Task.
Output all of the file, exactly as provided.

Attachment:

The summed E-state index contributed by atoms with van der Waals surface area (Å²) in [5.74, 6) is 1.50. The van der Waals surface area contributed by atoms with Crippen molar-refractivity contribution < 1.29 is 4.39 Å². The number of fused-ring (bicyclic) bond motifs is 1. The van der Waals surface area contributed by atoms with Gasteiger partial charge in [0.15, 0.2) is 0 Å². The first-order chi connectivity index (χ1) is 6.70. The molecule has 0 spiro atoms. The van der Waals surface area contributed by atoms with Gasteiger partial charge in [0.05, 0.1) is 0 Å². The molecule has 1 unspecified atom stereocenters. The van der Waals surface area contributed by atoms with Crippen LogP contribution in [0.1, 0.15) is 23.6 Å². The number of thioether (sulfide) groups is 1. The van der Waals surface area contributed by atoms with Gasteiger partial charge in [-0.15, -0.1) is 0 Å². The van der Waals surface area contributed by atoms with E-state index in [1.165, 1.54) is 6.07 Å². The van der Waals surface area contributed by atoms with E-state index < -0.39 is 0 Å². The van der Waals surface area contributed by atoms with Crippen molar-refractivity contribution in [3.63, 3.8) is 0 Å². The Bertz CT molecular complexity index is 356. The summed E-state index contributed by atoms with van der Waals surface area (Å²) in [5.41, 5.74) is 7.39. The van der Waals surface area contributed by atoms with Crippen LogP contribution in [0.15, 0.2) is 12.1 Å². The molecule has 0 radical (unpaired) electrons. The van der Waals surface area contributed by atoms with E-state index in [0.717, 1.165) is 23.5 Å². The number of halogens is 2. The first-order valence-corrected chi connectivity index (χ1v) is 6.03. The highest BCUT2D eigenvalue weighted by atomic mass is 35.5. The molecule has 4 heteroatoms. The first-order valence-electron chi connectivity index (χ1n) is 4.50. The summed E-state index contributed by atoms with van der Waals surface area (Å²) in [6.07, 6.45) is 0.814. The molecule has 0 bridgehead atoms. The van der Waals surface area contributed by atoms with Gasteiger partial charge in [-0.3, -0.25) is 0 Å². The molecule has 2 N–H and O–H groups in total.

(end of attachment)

The summed E-state index contributed by atoms with van der Waals surface area (Å²) in [5.74, 6) is 1.50. The van der Waals surface area contributed by atoms with Crippen molar-refractivity contribution < 1.29 is 4.39 Å². The number of fused-ring (bicyclic) bond motifs is 1. The van der Waals surface area contributed by atoms with Gasteiger partial charge in [0.15, 0.2) is 0 Å². The first-order chi connectivity index (χ1) is 6.70. The molecule has 0 spiro atoms. The van der Waals surface area contributed by atoms with Gasteiger partial charge in [0.05, 0.1) is 0 Å². The molecule has 1 unspecified atom stereocenters. The van der Waals surface area contributed by atoms with Crippen LogP contribution in [0.1, 0.15) is 23.6 Å². The number of thioether (sulfide) groups is 1. The van der Waals surface area contributed by atoms with Gasteiger partial charge in [-0.15, -0.1) is 0 Å². The van der Waals surface area contributed by atoms with E-state index in [1.165, 1.54) is 6.07 Å². The van der Waals surface area contributed by atoms with E-state index < -0.39 is 0 Å². The van der Waals surface area contributed by atoms with Crippen molar-refractivity contribution in [3.63, 3.8) is 0 Å². The Bertz CT molecular complexity index is 356. The summed E-state index contributed by atoms with van der Waals surface area (Å²) in [5.41, 5.74) is 7.39. The van der Waals surface area contributed by atoms with Crippen LogP contribution in [0.15, 0.2) is 12.1 Å². The molecule has 0 radical (unpaired) electrons. The van der Waals surface area contributed by atoms with E-state index in [0.717, 1.165) is 23.5 Å². The number of halogens is 2. The first-order valence-corrected chi connectivity index (χ1v) is 6.03. The highest BCUT2D eigenvalue weighted by atomic mass is 35.5. The molecule has 4 heteroatoms. The first-order valence-electron chi connectivity index (χ1n) is 4.50. The summed E-state index contributed by atoms with van der Waals surface area (Å²) in [6.07, 6.45) is 0.814. The molecule has 0 bridgehead atoms. The van der Waals surface area contributed by atoms with Gasteiger partial charge in [-0.3, -0.25) is 0 Å². The molecule has 2 N–H and O–H groups in total.